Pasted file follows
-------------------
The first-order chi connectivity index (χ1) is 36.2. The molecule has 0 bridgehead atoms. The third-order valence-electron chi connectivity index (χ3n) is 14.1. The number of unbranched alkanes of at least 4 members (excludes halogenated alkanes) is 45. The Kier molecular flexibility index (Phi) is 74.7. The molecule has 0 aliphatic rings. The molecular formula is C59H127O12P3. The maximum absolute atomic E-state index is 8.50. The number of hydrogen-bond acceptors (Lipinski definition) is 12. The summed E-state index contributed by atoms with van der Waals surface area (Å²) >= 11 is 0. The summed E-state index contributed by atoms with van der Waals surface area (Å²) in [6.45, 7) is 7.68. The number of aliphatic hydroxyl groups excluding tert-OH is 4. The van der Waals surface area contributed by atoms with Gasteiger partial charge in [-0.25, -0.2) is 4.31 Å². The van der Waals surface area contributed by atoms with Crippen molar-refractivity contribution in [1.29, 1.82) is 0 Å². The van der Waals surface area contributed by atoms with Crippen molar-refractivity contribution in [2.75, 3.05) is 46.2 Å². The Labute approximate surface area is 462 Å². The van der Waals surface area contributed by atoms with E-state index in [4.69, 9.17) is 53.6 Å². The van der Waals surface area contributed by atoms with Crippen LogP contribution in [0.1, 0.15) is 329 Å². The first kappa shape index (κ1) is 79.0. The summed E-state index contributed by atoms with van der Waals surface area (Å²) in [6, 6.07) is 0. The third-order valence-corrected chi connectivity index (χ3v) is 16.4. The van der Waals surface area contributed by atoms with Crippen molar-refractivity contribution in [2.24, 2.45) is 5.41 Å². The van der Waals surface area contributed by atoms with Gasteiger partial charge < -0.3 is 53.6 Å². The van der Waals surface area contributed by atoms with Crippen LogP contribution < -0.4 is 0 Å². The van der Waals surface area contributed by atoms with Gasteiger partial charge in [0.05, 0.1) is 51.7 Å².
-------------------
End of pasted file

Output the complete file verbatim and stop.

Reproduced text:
The first-order chi connectivity index (χ1) is 36.2. The molecule has 0 bridgehead atoms. The third-order valence-electron chi connectivity index (χ3n) is 14.1. The number of unbranched alkanes of at least 4 members (excludes halogenated alkanes) is 45. The Kier molecular flexibility index (Phi) is 74.7. The molecule has 0 aliphatic rings. The molecular formula is C59H127O12P3. The maximum absolute atomic E-state index is 8.50. The number of hydrogen-bond acceptors (Lipinski definition) is 12. The summed E-state index contributed by atoms with van der Waals surface area (Å²) >= 11 is 0. The summed E-state index contributed by atoms with van der Waals surface area (Å²) in [6.45, 7) is 7.68. The number of aliphatic hydroxyl groups excluding tert-OH is 4. The van der Waals surface area contributed by atoms with Gasteiger partial charge in [-0.25, -0.2) is 4.31 Å². The van der Waals surface area contributed by atoms with Crippen molar-refractivity contribution in [1.29, 1.82) is 0 Å². The van der Waals surface area contributed by atoms with Crippen molar-refractivity contribution in [2.75, 3.05) is 46.2 Å². The Labute approximate surface area is 462 Å². The van der Waals surface area contributed by atoms with E-state index in [4.69, 9.17) is 53.6 Å². The van der Waals surface area contributed by atoms with Crippen LogP contribution in [0.1, 0.15) is 329 Å². The first kappa shape index (κ1) is 79.0. The summed E-state index contributed by atoms with van der Waals surface area (Å²) in [6, 6.07) is 0. The third-order valence-corrected chi connectivity index (χ3v) is 16.4. The van der Waals surface area contributed by atoms with Crippen molar-refractivity contribution in [2.24, 2.45) is 5.41 Å². The van der Waals surface area contributed by atoms with Gasteiger partial charge < -0.3 is 53.6 Å². The van der Waals surface area contributed by atoms with Crippen LogP contribution < -0.4 is 0 Å². The van der Waals surface area contributed by atoms with Gasteiger partial charge in [0.05, 0.1) is 51.7 Å².